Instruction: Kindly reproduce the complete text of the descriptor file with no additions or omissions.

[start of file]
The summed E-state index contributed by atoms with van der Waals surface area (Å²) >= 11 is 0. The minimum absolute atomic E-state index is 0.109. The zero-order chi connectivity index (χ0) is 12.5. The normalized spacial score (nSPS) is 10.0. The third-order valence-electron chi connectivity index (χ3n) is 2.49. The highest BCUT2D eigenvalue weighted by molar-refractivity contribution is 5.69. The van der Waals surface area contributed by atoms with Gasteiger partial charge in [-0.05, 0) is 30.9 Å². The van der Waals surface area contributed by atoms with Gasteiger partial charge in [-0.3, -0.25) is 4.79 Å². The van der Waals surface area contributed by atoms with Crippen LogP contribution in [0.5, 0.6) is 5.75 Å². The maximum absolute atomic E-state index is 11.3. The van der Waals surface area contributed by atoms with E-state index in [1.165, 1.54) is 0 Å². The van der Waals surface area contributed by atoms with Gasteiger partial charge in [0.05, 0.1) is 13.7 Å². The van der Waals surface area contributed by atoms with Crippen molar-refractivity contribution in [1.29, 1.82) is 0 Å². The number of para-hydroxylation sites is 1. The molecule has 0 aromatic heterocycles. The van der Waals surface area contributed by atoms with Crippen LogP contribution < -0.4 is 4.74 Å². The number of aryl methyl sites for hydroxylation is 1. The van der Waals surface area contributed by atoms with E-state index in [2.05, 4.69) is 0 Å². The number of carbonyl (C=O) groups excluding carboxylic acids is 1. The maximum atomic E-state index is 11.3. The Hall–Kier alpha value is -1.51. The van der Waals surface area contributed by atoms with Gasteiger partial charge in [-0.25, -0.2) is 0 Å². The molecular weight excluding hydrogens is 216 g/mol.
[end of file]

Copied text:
The summed E-state index contributed by atoms with van der Waals surface area (Å²) >= 11 is 0. The minimum absolute atomic E-state index is 0.109. The zero-order chi connectivity index (χ0) is 12.5. The normalized spacial score (nSPS) is 10.0. The third-order valence-electron chi connectivity index (χ3n) is 2.49. The highest BCUT2D eigenvalue weighted by molar-refractivity contribution is 5.69. The van der Waals surface area contributed by atoms with Gasteiger partial charge in [-0.05, 0) is 30.9 Å². The van der Waals surface area contributed by atoms with Gasteiger partial charge in [-0.3, -0.25) is 4.79 Å². The van der Waals surface area contributed by atoms with Crippen LogP contribution in [0.5, 0.6) is 5.75 Å². The maximum absolute atomic E-state index is 11.3. The van der Waals surface area contributed by atoms with E-state index in [1.165, 1.54) is 0 Å². The van der Waals surface area contributed by atoms with Gasteiger partial charge in [0.05, 0.1) is 13.7 Å². The van der Waals surface area contributed by atoms with Crippen molar-refractivity contribution in [1.29, 1.82) is 0 Å². The number of para-hydroxylation sites is 1. The molecule has 0 aromatic heterocycles. The van der Waals surface area contributed by atoms with Crippen LogP contribution < -0.4 is 4.74 Å². The number of aryl methyl sites for hydroxylation is 1. The van der Waals surface area contributed by atoms with E-state index in [2.05, 4.69) is 0 Å². The number of carbonyl (C=O) groups excluding carboxylic acids is 1. The maximum atomic E-state index is 11.3. The Hall–Kier alpha value is -1.51. The van der Waals surface area contributed by atoms with Gasteiger partial charge in [-0.25, -0.2) is 0 Å². The molecular weight excluding hydrogens is 216 g/mol.